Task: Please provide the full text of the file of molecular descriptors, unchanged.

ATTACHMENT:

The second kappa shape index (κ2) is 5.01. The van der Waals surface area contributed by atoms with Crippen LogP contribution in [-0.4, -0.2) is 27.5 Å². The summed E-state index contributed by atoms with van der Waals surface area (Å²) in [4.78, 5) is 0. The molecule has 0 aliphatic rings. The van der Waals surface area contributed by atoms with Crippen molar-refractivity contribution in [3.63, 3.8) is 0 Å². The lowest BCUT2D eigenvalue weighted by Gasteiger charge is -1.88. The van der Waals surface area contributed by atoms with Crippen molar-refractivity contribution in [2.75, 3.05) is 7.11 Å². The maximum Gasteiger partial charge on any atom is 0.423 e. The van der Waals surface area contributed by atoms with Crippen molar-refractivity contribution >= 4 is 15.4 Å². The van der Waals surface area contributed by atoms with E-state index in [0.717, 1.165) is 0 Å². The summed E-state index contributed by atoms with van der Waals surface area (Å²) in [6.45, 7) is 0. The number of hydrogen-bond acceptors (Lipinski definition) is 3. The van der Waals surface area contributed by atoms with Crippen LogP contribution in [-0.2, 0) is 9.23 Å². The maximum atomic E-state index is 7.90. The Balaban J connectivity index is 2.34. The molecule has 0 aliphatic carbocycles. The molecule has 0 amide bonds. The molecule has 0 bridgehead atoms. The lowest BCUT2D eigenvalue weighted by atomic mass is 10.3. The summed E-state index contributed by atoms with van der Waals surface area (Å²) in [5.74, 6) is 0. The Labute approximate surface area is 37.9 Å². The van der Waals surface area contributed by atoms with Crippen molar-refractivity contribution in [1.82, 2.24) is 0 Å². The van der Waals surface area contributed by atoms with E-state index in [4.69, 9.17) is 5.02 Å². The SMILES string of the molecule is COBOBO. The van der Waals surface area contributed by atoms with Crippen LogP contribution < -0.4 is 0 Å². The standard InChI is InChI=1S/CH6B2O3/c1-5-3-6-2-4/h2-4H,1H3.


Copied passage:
The second kappa shape index (κ2) is 5.01. The van der Waals surface area contributed by atoms with Crippen LogP contribution in [-0.4, -0.2) is 27.5 Å². The summed E-state index contributed by atoms with van der Waals surface area (Å²) in [4.78, 5) is 0. The molecule has 0 aliphatic rings. The van der Waals surface area contributed by atoms with Crippen molar-refractivity contribution in [3.63, 3.8) is 0 Å². The lowest BCUT2D eigenvalue weighted by Gasteiger charge is -1.88. The van der Waals surface area contributed by atoms with Crippen molar-refractivity contribution in [2.75, 3.05) is 7.11 Å². The maximum Gasteiger partial charge on any atom is 0.423 e. The van der Waals surface area contributed by atoms with Crippen molar-refractivity contribution >= 4 is 15.4 Å². The van der Waals surface area contributed by atoms with E-state index in [0.717, 1.165) is 0 Å². The summed E-state index contributed by atoms with van der Waals surface area (Å²) in [6.45, 7) is 0. The number of hydrogen-bond acceptors (Lipinski definition) is 3. The van der Waals surface area contributed by atoms with Crippen LogP contribution in [-0.2, 0) is 9.23 Å². The maximum atomic E-state index is 7.90. The Balaban J connectivity index is 2.34. The molecule has 0 aliphatic carbocycles. The molecule has 0 amide bonds. The molecule has 0 bridgehead atoms. The lowest BCUT2D eigenvalue weighted by atomic mass is 10.3. The summed E-state index contributed by atoms with van der Waals surface area (Å²) in [5.74, 6) is 0. The Labute approximate surface area is 37.9 Å². The van der Waals surface area contributed by atoms with Crippen molar-refractivity contribution in [1.82, 2.24) is 0 Å². The van der Waals surface area contributed by atoms with E-state index in [4.69, 9.17) is 5.02 Å². The SMILES string of the molecule is COBOBO. The van der Waals surface area contributed by atoms with Crippen LogP contribution < -0.4 is 0 Å². The standard InChI is InChI=1S/CH6B2O3/c1-5-3-6-2-4/h2-4H,1H3.